Many, many years ago, in my first tech job, we had an early, proprietary CMS (content management system) for websites in a particular industry. The software was written in C and installed on the company’s servers. The structure could be compared to an early Wix or Weebly.
But every time, there was an upgrade to the server software, the C code would have to be recompiled to run with the new operating system. This is what is meant by an incompatibility. The new version of the operating system was not compatible with the old compiled code. But, it could all be taken care of by the in-house programmers. The software only had to be updated on one system … and it was internal.
In CS grad school, Dr. Joel Henry taught us about the extra steps needed to create off-the-shelf (OTS) software. This is a situation where the software vendor has an online download or the software is delivered on some storage like DVD. The person doing the install may not understand the install process. It just needs to work … on all systems.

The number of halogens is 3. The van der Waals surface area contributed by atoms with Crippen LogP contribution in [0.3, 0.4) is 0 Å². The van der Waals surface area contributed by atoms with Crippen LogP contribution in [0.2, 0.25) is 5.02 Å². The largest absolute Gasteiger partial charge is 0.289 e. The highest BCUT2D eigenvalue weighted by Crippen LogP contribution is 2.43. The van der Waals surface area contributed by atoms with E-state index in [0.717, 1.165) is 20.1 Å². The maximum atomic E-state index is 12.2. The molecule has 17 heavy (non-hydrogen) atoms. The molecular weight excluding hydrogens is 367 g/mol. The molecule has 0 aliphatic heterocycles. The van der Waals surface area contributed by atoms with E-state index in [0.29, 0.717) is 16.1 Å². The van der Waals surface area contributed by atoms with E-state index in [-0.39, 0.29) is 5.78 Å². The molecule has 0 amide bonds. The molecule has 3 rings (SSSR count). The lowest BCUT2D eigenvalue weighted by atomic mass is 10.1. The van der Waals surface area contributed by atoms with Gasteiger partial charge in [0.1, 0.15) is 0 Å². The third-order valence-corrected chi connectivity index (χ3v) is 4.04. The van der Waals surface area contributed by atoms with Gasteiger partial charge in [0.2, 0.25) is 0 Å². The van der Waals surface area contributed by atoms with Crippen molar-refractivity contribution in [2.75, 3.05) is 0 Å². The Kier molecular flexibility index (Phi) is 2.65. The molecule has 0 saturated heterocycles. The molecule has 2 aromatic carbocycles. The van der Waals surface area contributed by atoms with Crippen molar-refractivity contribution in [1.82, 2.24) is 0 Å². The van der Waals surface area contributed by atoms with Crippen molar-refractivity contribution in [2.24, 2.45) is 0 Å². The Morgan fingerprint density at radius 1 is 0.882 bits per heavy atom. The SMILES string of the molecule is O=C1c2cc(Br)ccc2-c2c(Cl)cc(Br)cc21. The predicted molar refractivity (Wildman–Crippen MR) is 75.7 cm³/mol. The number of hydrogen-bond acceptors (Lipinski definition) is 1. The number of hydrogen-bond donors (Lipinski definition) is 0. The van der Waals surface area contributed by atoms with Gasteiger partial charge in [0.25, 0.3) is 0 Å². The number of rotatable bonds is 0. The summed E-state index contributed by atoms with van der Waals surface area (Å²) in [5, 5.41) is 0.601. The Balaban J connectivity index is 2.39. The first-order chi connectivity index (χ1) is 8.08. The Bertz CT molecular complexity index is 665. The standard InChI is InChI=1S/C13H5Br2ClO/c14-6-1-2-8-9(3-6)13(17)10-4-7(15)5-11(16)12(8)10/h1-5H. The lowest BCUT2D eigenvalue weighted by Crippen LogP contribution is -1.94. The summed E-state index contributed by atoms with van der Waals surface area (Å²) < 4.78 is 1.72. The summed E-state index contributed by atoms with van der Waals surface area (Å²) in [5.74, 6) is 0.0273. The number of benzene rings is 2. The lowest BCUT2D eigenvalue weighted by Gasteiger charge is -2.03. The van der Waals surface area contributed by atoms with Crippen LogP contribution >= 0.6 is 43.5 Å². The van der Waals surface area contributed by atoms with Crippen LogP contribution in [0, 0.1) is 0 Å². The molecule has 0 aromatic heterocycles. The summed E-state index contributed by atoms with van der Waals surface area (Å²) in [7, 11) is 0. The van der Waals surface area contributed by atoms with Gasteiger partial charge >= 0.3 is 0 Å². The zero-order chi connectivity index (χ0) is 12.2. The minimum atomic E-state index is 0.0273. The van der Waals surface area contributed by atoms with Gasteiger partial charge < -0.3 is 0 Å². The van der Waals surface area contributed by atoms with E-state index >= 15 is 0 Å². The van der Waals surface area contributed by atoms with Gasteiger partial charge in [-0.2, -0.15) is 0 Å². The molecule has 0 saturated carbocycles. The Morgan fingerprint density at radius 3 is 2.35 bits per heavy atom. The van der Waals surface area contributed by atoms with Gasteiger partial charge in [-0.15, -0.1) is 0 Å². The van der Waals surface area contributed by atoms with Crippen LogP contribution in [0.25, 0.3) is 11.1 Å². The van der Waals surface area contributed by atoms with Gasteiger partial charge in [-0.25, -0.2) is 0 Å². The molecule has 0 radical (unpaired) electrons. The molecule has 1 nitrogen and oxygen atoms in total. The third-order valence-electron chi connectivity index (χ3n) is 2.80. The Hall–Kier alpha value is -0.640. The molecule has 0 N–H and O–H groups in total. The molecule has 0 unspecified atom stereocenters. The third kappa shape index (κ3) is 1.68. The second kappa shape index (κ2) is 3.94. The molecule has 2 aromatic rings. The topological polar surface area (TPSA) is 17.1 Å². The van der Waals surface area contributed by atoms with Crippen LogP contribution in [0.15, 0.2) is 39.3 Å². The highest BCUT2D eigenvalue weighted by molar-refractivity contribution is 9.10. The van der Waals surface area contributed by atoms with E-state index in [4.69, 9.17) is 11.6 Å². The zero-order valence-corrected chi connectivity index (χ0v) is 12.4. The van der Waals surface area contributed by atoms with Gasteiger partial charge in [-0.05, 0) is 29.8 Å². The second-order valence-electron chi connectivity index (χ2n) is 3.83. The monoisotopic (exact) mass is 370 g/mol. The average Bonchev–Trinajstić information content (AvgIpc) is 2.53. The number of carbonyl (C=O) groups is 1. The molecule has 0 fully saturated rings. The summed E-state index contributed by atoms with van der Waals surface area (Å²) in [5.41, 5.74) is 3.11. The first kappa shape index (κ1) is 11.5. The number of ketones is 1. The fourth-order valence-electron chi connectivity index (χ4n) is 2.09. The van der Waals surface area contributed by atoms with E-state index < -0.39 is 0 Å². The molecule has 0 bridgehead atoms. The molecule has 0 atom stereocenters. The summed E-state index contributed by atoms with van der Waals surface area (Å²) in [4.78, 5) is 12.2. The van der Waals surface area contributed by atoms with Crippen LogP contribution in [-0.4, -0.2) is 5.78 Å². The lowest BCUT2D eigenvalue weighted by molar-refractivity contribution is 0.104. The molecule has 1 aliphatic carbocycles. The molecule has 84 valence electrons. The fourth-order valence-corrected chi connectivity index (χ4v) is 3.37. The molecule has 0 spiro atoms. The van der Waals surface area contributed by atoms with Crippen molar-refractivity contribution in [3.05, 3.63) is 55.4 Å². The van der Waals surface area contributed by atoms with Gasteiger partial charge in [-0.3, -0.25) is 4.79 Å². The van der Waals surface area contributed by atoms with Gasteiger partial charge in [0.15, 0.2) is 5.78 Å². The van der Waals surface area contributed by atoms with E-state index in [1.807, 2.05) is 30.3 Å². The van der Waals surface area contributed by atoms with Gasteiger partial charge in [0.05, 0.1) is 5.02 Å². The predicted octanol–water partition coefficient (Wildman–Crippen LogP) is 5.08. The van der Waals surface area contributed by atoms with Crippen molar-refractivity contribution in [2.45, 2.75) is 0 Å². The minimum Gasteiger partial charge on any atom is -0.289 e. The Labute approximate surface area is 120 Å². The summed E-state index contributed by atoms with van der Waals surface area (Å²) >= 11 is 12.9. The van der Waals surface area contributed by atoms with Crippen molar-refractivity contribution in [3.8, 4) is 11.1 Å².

It might seem like the installer would be considered part of the original software, but actually, it’s not. It’s like the hoses used to connect your dishwasher into your plumbing aren’t actually part of the dishwasher.
Review of 4 installer packages : I have not used any of these, so I cannot provide first hand information. But, pursuing this article will help you understand the topic further.